The potential claustrophobia of being in an underground building is mitigated to a surprising degree by the generous roof lighting, for there are bands of horizontal glazing three metres wide on either side of each hall, daringly sunk into the plane of the tarmac. In the court above, you walk straight across them, and since not only pedestrians but even vans of up to two and a half tons must be able to traverse them, these roof lights involved advanced glass technology including non-slip treatment to the upper surface. The central changing areas are lit by two large oval roof lights which project up as truncated cones, marking the cross-axis of the complex. Sunlight bounces off the inside of these cones, giving an inspiring quality of light which is intentionally and necessarily different from that of the glazing bands to the sides. The risk of solar overheating from the various roof lights is greatly reduced by the huge thermal inertia of the buried structure, which also renders the winter heating requirements relatively modest. The major environmental servicing requirement was the provision of mechanical ventilation, since natural cross-draughts are not available.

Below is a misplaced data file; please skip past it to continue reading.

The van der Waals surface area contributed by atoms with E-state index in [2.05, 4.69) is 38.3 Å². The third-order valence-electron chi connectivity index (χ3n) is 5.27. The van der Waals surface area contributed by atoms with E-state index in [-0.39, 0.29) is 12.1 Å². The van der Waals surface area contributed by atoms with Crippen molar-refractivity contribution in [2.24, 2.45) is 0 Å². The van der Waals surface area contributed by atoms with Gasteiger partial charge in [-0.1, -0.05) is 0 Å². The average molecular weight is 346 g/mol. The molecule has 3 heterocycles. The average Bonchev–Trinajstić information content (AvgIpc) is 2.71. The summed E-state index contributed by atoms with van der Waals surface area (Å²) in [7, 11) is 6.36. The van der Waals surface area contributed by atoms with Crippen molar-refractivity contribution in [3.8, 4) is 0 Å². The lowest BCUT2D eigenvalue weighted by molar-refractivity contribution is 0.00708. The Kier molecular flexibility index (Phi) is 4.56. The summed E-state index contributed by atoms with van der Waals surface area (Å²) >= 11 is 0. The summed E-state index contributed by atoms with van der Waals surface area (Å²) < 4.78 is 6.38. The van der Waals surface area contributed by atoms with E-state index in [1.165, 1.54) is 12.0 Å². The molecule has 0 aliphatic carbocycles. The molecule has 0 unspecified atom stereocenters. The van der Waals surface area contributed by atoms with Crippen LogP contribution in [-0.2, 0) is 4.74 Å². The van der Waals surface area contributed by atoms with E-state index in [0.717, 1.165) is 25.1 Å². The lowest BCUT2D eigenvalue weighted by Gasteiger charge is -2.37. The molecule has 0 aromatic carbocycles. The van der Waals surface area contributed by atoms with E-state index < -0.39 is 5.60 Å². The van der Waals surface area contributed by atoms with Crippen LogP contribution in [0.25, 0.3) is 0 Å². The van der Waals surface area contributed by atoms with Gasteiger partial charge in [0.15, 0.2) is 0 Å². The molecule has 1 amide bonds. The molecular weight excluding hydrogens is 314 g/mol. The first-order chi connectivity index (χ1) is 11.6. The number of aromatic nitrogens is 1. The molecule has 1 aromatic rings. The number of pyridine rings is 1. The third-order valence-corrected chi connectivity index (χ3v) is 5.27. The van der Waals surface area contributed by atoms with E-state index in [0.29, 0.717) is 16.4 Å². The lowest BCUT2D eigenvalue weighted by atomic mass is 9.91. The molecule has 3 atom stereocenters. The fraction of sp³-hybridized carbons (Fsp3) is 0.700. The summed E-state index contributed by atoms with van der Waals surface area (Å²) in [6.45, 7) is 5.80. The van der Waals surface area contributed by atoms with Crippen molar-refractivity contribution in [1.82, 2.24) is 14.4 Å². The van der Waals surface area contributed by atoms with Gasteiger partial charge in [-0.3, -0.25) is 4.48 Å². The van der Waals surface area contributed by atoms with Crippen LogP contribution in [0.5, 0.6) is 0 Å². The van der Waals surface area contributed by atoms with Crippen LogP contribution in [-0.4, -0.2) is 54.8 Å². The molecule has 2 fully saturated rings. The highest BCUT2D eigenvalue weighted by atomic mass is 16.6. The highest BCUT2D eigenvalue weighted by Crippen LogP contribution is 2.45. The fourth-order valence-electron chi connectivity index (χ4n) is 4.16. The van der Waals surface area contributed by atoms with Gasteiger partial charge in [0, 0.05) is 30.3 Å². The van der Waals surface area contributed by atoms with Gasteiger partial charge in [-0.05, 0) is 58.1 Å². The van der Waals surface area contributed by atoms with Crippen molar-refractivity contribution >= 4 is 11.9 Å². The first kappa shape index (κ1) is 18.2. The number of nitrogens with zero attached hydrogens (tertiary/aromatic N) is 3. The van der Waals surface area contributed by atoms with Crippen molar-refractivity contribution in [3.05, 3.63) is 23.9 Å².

The building depends on modern technology and must have involved a good deal of sophisticated technical work, not least in the provision of waterproof retaining walls whose presence in the finished building is hardly evident. For contextual and pragmatic reasons, the plan needed to be simply orthogonal, a far cry from the same architect's flamboyant botanical glass houses which were under construction nearby at the same time (AR October 1995, pp47-51). Nor is the section particularly telling, apart from its revelation of the roof lights. But there is none the less a sense of architectural drama provoked by the treatment of the roof structure which is also the floor of the court above. Remarkably thin for a 30 by 18l m span, this has an elegant and very three-dimensional structure in which the various layers are on display.